IN THEORY, THIS IS A POST about The Light Fantastic
—about fantasy, about talking forests, about what happens to the sword-wielding hero after the story ends. Indulge me as I take the scenic road to get there.
I’m a nerd.
This is not shocking.
I own TARDIS Christmas lights and twelve editions of The Hobbit. And, as a nerd, I have over time developed various nerd tests—personal criteria for whether I’m interested in reading a given story, be it about exploding spaceships, misunderstood monsters, or pointy-eared elvish bastards.
One such test is about knowing when the world I’m reading feels like a particularly Good Fictional Universe. Put another way, why does reading Discworld make me want to travel to the pestilent, lecherous city of Ankh-Morpork? What dark literary magic is this, Sir Terry?
For me, a Good Fictional Universe presents a world so compelling that, rather than think, “This bit doesn’t match that bit—the author must have got it wrong,” I think, “Well, maybe we can explain this if we just consider…”
For me, the exemplar of the Good Fictional Universe is Tolkien’s legendarium. Tolkien has a bit of a head start here—his philological insight was such that English departments still teach his criticism today. He had an archaeologist’s eye. When fans wrote to him about inconsistencies in his fiction, Tolkien would treat such issues as historical conundrums and deliberate on possible resolutions. His knowledge of his world exceeded what he wrote to such a degree that, even with the occasional gaffe, his writings took on the feeling of an incomplete, sometimes incongruous, but not irreconcilable historical record.
And Tolkien revised that work obsessively, as though with more attention a more accurate translation could be rendered. We know more about Tolkien’s legendarium than about the storytelling traditions of whole cultures. Not without reason are the twelve volumes of Tolkien’s drafts and revisions named The History of Middle-Earth.
Why does he get away with it? What makes his world a Good Fictional Universe? Let’s take a look at the following exchange between Frodo and the elf, Gildor:
“I cannot imagine what information could be more terrifying than your hints and warnings,” exclaimed Frodo. “I knew that danger lay ahead, of course; but I did not expect to meet it in our own Shire. Can’t a hobbit walk from the Water to the River in peace?
But it is not your Shire,” said Gildor. “Others dwelt here before hobbits were; and others will dwell here again when hobbits are no more. The wide world is all about you: you can fence yourselves in, but you cannot fence it out.”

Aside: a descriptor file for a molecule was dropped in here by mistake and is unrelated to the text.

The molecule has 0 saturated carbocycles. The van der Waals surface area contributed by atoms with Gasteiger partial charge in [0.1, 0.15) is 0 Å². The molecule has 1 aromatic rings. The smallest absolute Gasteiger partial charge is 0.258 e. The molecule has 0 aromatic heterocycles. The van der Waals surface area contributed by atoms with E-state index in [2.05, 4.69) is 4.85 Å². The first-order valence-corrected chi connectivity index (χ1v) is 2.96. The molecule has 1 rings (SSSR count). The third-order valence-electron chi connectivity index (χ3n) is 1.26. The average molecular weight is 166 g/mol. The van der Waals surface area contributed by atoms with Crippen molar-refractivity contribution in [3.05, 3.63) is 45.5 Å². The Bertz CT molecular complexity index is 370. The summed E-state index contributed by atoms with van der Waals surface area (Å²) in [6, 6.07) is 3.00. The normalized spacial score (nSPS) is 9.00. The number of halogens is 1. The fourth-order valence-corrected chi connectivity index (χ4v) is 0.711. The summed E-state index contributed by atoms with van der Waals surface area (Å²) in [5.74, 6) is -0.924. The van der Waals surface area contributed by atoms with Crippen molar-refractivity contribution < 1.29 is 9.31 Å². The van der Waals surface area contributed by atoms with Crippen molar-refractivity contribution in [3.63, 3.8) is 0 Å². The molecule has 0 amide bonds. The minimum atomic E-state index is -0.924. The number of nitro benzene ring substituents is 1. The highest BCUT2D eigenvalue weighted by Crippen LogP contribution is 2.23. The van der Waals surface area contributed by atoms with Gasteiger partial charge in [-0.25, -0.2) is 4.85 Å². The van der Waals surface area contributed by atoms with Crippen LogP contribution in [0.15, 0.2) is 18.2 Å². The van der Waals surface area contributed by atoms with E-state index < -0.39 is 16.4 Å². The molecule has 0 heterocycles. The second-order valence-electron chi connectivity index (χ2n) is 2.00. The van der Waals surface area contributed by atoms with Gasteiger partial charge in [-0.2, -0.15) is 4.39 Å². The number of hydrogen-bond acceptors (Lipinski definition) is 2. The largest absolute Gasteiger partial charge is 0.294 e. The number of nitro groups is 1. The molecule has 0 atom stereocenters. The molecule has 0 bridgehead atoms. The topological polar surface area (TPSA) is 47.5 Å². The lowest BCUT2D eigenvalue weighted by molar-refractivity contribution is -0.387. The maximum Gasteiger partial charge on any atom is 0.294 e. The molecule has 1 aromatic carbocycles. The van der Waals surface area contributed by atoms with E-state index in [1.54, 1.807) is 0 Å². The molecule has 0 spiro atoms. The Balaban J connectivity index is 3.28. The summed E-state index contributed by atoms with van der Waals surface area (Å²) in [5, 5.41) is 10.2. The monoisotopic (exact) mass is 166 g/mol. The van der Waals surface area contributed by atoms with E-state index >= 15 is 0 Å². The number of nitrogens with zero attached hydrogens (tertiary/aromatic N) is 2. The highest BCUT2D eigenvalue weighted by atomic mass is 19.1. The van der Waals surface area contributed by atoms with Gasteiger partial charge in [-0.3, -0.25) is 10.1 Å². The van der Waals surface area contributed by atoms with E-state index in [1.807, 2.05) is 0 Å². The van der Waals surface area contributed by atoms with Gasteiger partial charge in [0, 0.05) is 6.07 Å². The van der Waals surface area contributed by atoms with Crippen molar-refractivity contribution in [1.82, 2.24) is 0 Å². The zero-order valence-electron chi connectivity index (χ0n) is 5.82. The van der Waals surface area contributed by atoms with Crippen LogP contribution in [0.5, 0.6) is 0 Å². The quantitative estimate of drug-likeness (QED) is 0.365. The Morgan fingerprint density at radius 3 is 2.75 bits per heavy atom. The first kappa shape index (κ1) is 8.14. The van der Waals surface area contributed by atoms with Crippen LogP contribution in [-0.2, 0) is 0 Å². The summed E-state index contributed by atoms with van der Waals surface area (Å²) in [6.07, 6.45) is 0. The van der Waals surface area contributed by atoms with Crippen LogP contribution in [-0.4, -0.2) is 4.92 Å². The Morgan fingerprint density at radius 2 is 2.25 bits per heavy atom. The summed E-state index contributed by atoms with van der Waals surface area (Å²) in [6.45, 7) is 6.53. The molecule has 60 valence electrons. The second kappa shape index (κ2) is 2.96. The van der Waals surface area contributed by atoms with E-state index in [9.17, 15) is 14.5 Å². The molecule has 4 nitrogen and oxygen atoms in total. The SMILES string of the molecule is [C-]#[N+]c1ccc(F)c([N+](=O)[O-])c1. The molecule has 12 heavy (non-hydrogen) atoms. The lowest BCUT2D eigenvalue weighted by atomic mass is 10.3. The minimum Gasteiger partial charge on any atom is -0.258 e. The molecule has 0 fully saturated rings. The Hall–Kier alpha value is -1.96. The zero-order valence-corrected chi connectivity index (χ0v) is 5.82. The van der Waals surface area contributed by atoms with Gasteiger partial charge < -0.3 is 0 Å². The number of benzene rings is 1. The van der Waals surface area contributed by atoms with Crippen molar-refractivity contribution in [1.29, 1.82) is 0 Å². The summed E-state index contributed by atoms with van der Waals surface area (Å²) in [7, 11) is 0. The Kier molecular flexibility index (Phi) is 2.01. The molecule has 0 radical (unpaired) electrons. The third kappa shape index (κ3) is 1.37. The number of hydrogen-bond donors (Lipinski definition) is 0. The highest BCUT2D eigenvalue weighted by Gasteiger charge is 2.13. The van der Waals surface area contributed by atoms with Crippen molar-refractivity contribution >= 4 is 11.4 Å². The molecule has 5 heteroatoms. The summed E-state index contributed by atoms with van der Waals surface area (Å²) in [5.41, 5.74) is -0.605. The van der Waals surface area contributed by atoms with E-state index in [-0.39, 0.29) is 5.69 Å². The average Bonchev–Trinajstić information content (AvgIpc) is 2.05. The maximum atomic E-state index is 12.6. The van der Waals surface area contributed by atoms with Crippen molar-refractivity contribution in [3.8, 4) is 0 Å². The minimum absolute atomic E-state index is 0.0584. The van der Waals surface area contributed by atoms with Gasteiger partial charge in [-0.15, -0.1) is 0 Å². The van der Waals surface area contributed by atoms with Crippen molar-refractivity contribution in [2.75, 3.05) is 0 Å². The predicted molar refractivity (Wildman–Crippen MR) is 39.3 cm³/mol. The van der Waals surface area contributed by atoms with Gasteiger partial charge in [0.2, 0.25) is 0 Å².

The Lord of the Rings, “Three is Company,” p. 97
And that, for me, is the test—one part trust and one part craft. The best authors make you believe that they know more than you but aren’t telling. They make you feel as though any inconsistencies are merely your lack of knowing—that, in a broom-closet-in-the-back-of-your-mind kind of way, if you just read a little closer, or reread just one more time, a new piece of the world would be revealed or a previously unseen castle would materialize in the fog.
Pratchett does this, too, albeit coming from the other direction. In The Colour of Magic and The Light Fantastic, he creates lands, persons, and universal laws not with meticulous, Tolkienesque scrutiny but with riotous, soaring abandon.
To me, this just serves to make Pratchett’s achievement all the more wickedly brilliant. As he goes, he joins the scattered pieces with graceful ease, leaving just the right gaps to make us suspicious that he knows more than he’s telling, and maybe we should take another look just in case?
Of course, that feeling is just beginning to grow in The Light Fantastic. But I think—and I could be wrong (we’ll see)—that somewhere down the line that gleeful creation will hit critical mass, and the Disc will no longer be a place of standalone stories but a place where history has purchase, where things brighter and higher and older inhabit the darkness beyond the firelight, and the world is indeed much bigger than the words on the page.
For me, the later books may be more in my wheelhouse as a reader, but I admire just how rich The Light Fantastic is. Dark forests, talking trees, gnomes, candy houses. They really shouldn’t work, but they do. Maybe it’s how profoundly workaday all of this is. It isn’t a candy house, it’s an example of the unsuccessful Confectionary School of Architecture. That isn’t just a gnome, it’s a gnome who happens to be on the Forest Council. This isn’t a dark forest, it’s a forest called Skund, which means “Your Finger, You Fool” (so named because some explorer stupidly asked, “What is this?” while holding up a finger in front of the nonplussed locals).
And Cohen the Barbarian is not merely a parody of Howard’s Conan the Barbarian. He is not just the Disc’s greatest hero. He’s what happens when the hero grows old. He’s high fantasy made diminutive, a fairy tale brought in out of that darkness to warm its feet by the fire.
The world of The Light Fantastic is a world brought into being already gently used, like it existed before you and will exist once you have gone. This is not your world. You cannot fence it out.
So that’s that. The curtain falls on Discworld’s opening act. Unlike almost every other book in the series, I know exactly nothing about Sourcery. I look forward to seeing how the world grows.
Keep running, Rincewind!